ISLAMABAD: Amid risks associated with servicing external debt due to devaluation of currency, Moody’s Investors Service, one of top three global credit rating agencies, has forecasted that Pakistan’s rupee could shed value by another 7.75% and its worth may go as low as Rs125 to the dollar by June next year.
In its latest report, ‘Government of Pakistan – B3 stable, annual credit analysis’, Moody’s has taken a negative view of Pakistan’s external sector but remained upbeat about economic growth prospects due to the China-Pakistan Economic Corridor (CPEC).
The credit ratings agency also does not see any “significant surprises” in terms of the broader direction of macroeconomic and national security policies after the 2018 general elections, indicating towards limited options available to political parties to change the landscape.
It has forecasted that as against Rs116 to a dollar value by June this year, the nominal exchange rate could be Rs125 to a dollar by June 2019, implying a devaluation of 7.75%. The local currency has remained under pressure in recent months due to mounting external sector financing requirements. The government has already devalued the currency by over 10% from December to March of this fiscal year.
Moody’s said that a moderate but rising level of external government debt also exposes the country’s finances to sharp currency depreciations. The high level of imports, largely because of CPEC, continues to exert pressure on the external account, it added.
It said that there are also risks of higher than expected inflation, as oil prices have continued to rise, and there may be further rounds of currency depreciation by the SBP to reduce import demand.
The ratings agency also expects “ongoing pressure on Pakistan’s foreign exchange reserves, arising from the country’s large refinancing needs and its widening current account deficit”. Foreign exchange reserves fell to $10.7 billion. The import cover of foreign exchange reserves has consequently fallen to less than 2.5 months, which is below the IMF’s recommended minimum adequacy level of three months, it added.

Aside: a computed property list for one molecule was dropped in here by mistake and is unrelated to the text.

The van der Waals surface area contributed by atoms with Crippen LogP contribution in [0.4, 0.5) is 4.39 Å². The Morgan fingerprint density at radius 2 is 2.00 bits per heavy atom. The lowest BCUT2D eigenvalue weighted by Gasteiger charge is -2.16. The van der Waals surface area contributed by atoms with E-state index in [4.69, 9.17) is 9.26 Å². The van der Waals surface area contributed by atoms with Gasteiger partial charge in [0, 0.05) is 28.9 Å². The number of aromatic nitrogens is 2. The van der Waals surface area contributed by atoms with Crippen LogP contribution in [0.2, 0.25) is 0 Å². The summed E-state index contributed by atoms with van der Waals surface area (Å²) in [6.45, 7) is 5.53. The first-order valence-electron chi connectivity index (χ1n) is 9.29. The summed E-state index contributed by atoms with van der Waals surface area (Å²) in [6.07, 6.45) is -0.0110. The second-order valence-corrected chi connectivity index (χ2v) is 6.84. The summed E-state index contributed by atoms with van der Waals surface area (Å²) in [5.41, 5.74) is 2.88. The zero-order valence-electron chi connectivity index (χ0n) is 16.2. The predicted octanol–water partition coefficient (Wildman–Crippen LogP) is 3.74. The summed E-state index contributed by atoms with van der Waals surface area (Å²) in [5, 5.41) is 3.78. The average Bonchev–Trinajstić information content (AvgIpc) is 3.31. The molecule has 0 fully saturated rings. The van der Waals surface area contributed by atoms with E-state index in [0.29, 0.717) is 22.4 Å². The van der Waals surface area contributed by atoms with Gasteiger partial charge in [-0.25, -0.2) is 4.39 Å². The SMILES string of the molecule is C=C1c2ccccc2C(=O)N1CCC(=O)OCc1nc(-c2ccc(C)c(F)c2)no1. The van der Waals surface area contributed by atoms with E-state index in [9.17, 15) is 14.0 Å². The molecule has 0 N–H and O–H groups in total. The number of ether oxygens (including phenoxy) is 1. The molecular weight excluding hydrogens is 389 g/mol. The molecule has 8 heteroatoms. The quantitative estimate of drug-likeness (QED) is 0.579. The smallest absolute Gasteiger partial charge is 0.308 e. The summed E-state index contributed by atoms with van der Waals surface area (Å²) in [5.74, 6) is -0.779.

The moderately large and rising share of foreign currency borrowing further exposes the sovereign credit profile to sharp currency depreciations, warned Moody’s. The increase in government’s debt burden since fiscal 2016 has been due to higher external debt, borrowed partly to fund the country’s balance of payments deficit. It noted that the external debt as percentage of official foreign currency reserves has risen to 730.4%, which is the highest level in past two years.
The Moody’s has included growing debt burden among credit rating challenges, which has weakened the country’s debt bearing capacity. “Pakistan’s debt affordability is one of the weakest among B-rated sovereigns with narrow tax bases”, stated the credit rating agency.
At 68.1% of GDP as of fiscal 2017, the government’s debt stock is higher than the 57.5% median for B-rated sovereigns. Moody’s said that Pakistan will not adhere to Fiscal Responsibility and Debt Limitation (FRDL) Act for at least next three years. The Act requires the government to limit public debt to 60% of GDP until fiscal 2018 and targets a further reduction to 50% of GDP over the following 15 years.
The credit rating agency has also set Pakistan’s government liquidity risk is “high” due to sizable fiscal deficits and reliance on short-term debt. At an estimated 33.4% of GDP, Pakistan’s gross borrowing requirement in fiscal year 2018 is the fourth largest among all rated sovereigns, after Japan, Egypt and Bahrain, and higher than most similarly rated peers. It has assessed Pakistan’s susceptibility to event risk also “high”, driven by domestic and geopolitical political risk, and government liquidity risk, stemming from the government’s large rollover requirements.
Pakistan’s political risk is also assessed “high”, reflecting a strong probability of an escalation of violent terrorism or tensions between the different branches of the government, which would threaten political stability and divert essential policy and economic resources.
Moody’s said that successful implementation of the CPEC project has the potential to transform the Pakistani economy by removing infrastructure bottlenecks and stimulating both foreign and domestic investment. But “the fiscal costs related to the project could raise Pakistan’s debt burden more rapidly and significantly than we expect, and persistently high levels of imports could develop into greater external vulnerability”.
Moody’s said that over the next three to five years, CPEC has the potential to significantly improve Pakistan’s competitiveness and raise potential GDP growth, by relieving supply-side constraints and catalyzing private sector investment. But it said that the CPEC implementation could be slower than envisaged or less effective at generating productivity gains.
Published in The Express Tribune, May 22nd, 2018.